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Political costs and fiscal benefits: The political economy of residential property value assessment under Proposition 212

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  • Makowsky, Michael
  • Sanders, Shane

Abstract

We use a 15-year panel of property value assessment data from 351 Massachusetts municipalities. Appraised values grow more slowly in municipalities with elected assessors. When municipalities pass, via referenda, large increases in the cap on tax revenues, value assessments grow faster under appointed assessors and slower under elected assessors. Appraisals grow slower when alternative revenue sources are available.

Suggested Citation

  • Makowsky, Michael & Sanders, Shane, 2013. "Political costs and fiscal benefits: The political economy of residential property value assessment under Proposition 212," Economics Letters, Elsevier, vol. 120(3), pages 359-363.
  • Handle: RePEc:eee:ecolet:v:120:y:2013:i:3:p:359-363
    DOI: 10.1016/j.econlet.2013.05.010
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    References listed on IDEAS

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    1. Cutler, David M. & Elmendorf, Douglas W. & Zeckhauser, Richard, 1999. "Restraining the Leviathan: property tax limitation in Massachusetts," Journal of Public Economics, Elsevier, vol. 71(3), pages 313-334, March.
    2. Justin M. Ross, 2011. "Assessor Incentives and Property Assessment," Southern Economic Journal, Southern Economic Association, vol. 77(3), pages 776-794, January.
    3. Eric Helland & Alexander Tabarrok, 2002. "The Effect of Electoral Institutions on Tort Awards," American Law and Economics Review, Oxford University Press, vol. 4(2), pages 341-370.
    4. Bowman, John H. & Mikesell, John L., 1989. "Elected Versus Appointed Assessors and the Achievement of Assessment Uniformity," National Tax Journal, National Tax Association;National Tax Journal, vol. 42(2), pages 181-189, June.
    5. Michael D. Makowsky & Thomas Stratmann, 2009. "Political Economy at Any Speed: What Determines Traffic Citations?," American Economic Review, American Economic Association, vol. 99(1), pages 509-527, March.
    6. Cornia, Gary C. & Walters, Lawrence C., 2006. "Full Disclosure: Controlling Property Tax Increases During Periods of Increasing Housing Values," National Tax Journal, National Tax Association;National Tax Journal, vol. 59(3), pages 735-749, September.
    7. Justin M. Ross, 2012. "Interjurisdictional Determinants of Property Assessment Regressivity," Land Economics, University of Wisconsin Press, vol. 88(1), pages 28-42.
    8. Bowman, John H. & Mikesell, John L., 1989. "Elected Versus Appointed Assessors and the Achievement of Assessment Uniformity," National Tax Journal, National Tax Association, vol. 42(2), pages 181-89, June.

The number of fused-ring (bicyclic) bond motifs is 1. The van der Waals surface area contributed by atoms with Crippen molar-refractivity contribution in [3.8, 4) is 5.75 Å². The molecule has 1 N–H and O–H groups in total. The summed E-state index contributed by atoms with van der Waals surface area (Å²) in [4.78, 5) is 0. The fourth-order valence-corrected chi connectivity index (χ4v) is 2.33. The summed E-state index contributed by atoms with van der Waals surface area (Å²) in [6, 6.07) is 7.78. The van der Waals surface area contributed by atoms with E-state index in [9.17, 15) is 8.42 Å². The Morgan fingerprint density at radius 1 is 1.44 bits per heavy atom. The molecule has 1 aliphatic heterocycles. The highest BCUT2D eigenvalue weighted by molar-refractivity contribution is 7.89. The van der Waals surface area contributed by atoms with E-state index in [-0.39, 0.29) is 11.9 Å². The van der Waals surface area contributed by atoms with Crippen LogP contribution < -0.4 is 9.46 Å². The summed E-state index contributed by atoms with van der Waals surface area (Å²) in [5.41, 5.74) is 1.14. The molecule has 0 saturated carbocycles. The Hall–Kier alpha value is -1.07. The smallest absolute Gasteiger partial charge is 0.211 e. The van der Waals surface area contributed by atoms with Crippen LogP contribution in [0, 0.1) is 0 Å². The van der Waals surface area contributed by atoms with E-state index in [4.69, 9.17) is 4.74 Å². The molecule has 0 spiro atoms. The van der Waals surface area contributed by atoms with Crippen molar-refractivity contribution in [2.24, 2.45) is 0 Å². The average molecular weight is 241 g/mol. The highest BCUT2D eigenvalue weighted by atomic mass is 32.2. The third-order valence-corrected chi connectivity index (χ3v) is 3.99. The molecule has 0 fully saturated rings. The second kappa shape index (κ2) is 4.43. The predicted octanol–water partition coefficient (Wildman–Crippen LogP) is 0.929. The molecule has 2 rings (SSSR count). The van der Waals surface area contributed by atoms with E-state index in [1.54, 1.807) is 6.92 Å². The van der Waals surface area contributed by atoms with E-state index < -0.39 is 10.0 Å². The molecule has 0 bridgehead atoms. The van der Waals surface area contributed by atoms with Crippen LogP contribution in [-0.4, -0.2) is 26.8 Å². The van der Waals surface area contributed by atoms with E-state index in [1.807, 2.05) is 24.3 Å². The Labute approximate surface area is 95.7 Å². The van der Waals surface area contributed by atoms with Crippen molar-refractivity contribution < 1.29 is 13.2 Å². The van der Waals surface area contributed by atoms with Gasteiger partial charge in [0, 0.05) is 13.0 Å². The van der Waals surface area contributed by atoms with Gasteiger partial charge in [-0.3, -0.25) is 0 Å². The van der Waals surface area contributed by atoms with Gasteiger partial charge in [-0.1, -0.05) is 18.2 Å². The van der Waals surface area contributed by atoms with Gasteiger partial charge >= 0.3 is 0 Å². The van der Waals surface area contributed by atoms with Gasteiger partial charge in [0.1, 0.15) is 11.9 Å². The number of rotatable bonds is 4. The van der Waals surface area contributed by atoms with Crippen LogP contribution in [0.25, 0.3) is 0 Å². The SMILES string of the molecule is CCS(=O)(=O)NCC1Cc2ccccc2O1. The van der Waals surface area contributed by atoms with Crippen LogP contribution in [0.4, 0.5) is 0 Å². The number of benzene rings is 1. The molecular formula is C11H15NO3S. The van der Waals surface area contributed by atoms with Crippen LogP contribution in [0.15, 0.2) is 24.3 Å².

9. Thomas A. Garrett & Gary A. Wagner, 2009. "Red Ink in the Rearview Mirror: Local Fiscal Conditions and the Issuance of Traffic Tickets," Journal of Law and Economics, University of Chicago Press, vol. 52(1), pages 71-90, February.
    10. Brueckner, Jan K. & Saavedra, Luz A., 2001. "Do Local Governments Engage in Strategic Property-Tax Competition?," National Tax Journal, National Tax Association;National Tax Journal, vol. 54(2), pages 203-230, June.
    11. Byron F. Lutz, 2008. "The connection between house price appreciation and property tax revenues," Finance and Economics Discussion Series 2008-48, Board of Governors of the Federal Reserve System (U.S.).
    12. Lutz, Byron F., 2008. "The Connection Between House Price Appreciation and Property Tax Revenues," National Tax Journal, National Tax Association;National Tax Journal, vol. 61(3), pages 555-572, September.
    13. Bradbury, Katharine L. & Mayer, Christopher J. & Case, Karl E., 2001. "Property tax limits, local fiscal behavior, and property values: evidence from Massachusetts under Proposition," Journal of Public Economics, Elsevier, vol. 80(2), pages 287-311, May.
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    Cited by:

    1. Michael Makowsky & Thomas Stratmann, 2014. "Politics, unemployment, and the enforcement of immigration law," Public Choice, Springer, vol. 160(1), pages 131-153, July.

    More about this item

    Keywords

    Property taxes; Property appraisal; Elected versus appointed; Tax referenda;

    JEL classification:

    • H71 - Public Economics - - State and Local Government; Intergovernmental Relations - - - State and Local Taxation, Subsidies, and Revenue
    • D70 - Microeconomics - - Analysis of Collective Decision-Making - - - General

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